Narbi Price’s work involves journeys to specific places that have witnessed a range of events – variously historical, famous, personal or forgotten. He researches the precise location of a chosen event, ranging from significant moments in music, film and TV, whimsical acts through to places of violence and death amongst others. Working from photographs taken at the site, he makes paintings in the studio focussing on the abstract, formal and painterly qualities of the resultant images.

This process removes the conscious choice of subject matter; he must work with whatever is present at the spot. Whilst clearly photographically derived, the paintings use the language of abstraction to simultaneously acknowledge and disrupt the representational image. The paint is transparent, opaque, glossy, matt, dilute and impasted, often within the same work. As viewers, we are not immediately made aware of the specific histories of the sites and are given space to wonder about the multiplicities of events that might have taken place, an effect heightened by the painting method. Our experience of the work shifts as we become aware of the provenance of the depicted sites.

Untitled Gutter Painting and Untitled Path Painting (2014) show the anonymous locations where the artist was the victim of an unprovoked attack in his hometown, Hartlepool. Untitled Flowers Painting (KB for Ettrick) (2017) shows the site of the Kard Bar, a hub of alternative culture in Newcastle, destroyed by fire in December 2015, killing the owner.

Untitled Yard Painting (Albert)
and Untitled Yard Painting (Harold) (2015) depict the filming locations of the yard gates in the iconic Steptoe and Son TV sitcom and spin-off films respectively, the former now an actual scrap yard and the latter a plate glass office building. Untitled Bridge Painting (2013) portrays the site of Lollards Pit in Norwich, where heretics were burned at the stake in the 15th and 16th centuries. Untitled Alley Painting (2013) shows the filming location for the video to Subterranean Homesick Blues, the 1965 song by Bob Dylan. Untitled Black Door Painting (304) (2012) shows the door to the home of record producer Joe Meek, famous for Telstar by The Tornados, where in 1967, in a fit of depression, he shot and killed his landlady and himself.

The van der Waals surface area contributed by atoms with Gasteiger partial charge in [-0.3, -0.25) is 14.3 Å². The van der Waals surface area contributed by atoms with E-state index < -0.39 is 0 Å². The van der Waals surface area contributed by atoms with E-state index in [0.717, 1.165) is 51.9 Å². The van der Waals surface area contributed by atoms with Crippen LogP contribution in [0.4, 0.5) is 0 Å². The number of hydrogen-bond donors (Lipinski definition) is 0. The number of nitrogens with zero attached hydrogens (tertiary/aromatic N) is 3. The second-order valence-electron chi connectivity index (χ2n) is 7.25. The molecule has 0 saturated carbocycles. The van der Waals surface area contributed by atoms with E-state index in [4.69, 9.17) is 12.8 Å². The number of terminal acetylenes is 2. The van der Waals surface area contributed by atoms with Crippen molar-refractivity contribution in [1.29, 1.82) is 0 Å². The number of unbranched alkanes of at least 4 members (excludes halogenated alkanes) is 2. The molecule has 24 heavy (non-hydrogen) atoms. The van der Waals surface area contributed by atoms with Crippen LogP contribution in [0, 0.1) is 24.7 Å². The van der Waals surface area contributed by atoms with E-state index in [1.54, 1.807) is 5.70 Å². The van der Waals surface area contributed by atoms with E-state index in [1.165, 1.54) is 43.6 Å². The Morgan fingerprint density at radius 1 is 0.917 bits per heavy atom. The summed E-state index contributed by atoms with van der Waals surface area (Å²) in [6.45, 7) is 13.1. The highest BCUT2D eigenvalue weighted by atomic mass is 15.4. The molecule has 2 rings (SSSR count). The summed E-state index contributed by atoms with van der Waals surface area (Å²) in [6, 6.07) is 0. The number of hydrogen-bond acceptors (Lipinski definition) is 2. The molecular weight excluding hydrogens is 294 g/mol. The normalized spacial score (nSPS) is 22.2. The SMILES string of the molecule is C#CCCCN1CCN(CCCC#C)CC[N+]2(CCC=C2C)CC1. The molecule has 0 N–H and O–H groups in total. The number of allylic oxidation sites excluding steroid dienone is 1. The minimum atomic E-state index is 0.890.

Untitled Flowers Painting (DB)
(2017) depicts the spot where David Bowie stood on the cover art of his 1972 album, The Rise and Fall of Ziggy Stardust and the Spiders from Mars, as it was during the week after his death. Untitled Well Painting (2012) shows the supposed site of the well, celebrated in the North East England folksong, The Lambton Worm, where Lord Lambton threw the Wyrm (Worm) before leaving to fight in the First Crusade. Untitled Slab Painting (2016) depicts a former public execution site in Venice. Untitled Monkey Painting (2016) shows the site where, allegedly, during the Napoleonic Wars of the early 19th century, a shipwrecked monkey was hanged by the people of Hartlepool, believing it to be a French spy. Untitled Club Painting (2015) features the Salford Lads Club, made famous in the artwork and videos for The Smiths 1986 album The Queen is Dead.

Narbi Price: New Lithographs


The exhibition sees the launch of a suite of original lithographs made in collaboration with Newcastle-based Master Printer Hole Editions. The prints feature roadside floral memorials. Stripped of their original contexts, these totemic tributes become poignant acknowledgements of lost lives and loves. All are printed in two colours on Fabriano Tiepolo. Untitled (Flowers) 1, Untitled (Flowers) 2, and Untitled (Flowers) 3 are in a limited edition of 12 and priced at £85 each.

Narbi Price in conversation with Matthew Hearn, Tuesday 20 June, 6-8pm


Join us for an informal discussion of the works in ‘This Must Be the Place’ with Narbi Price and the author of the accompanying essay ‘Known (un)known’, writer and curator, Matthew Hearn. There will be an opportunity to meet the artist after the talk.

Read Matthew Hearn’s essay Known (un)known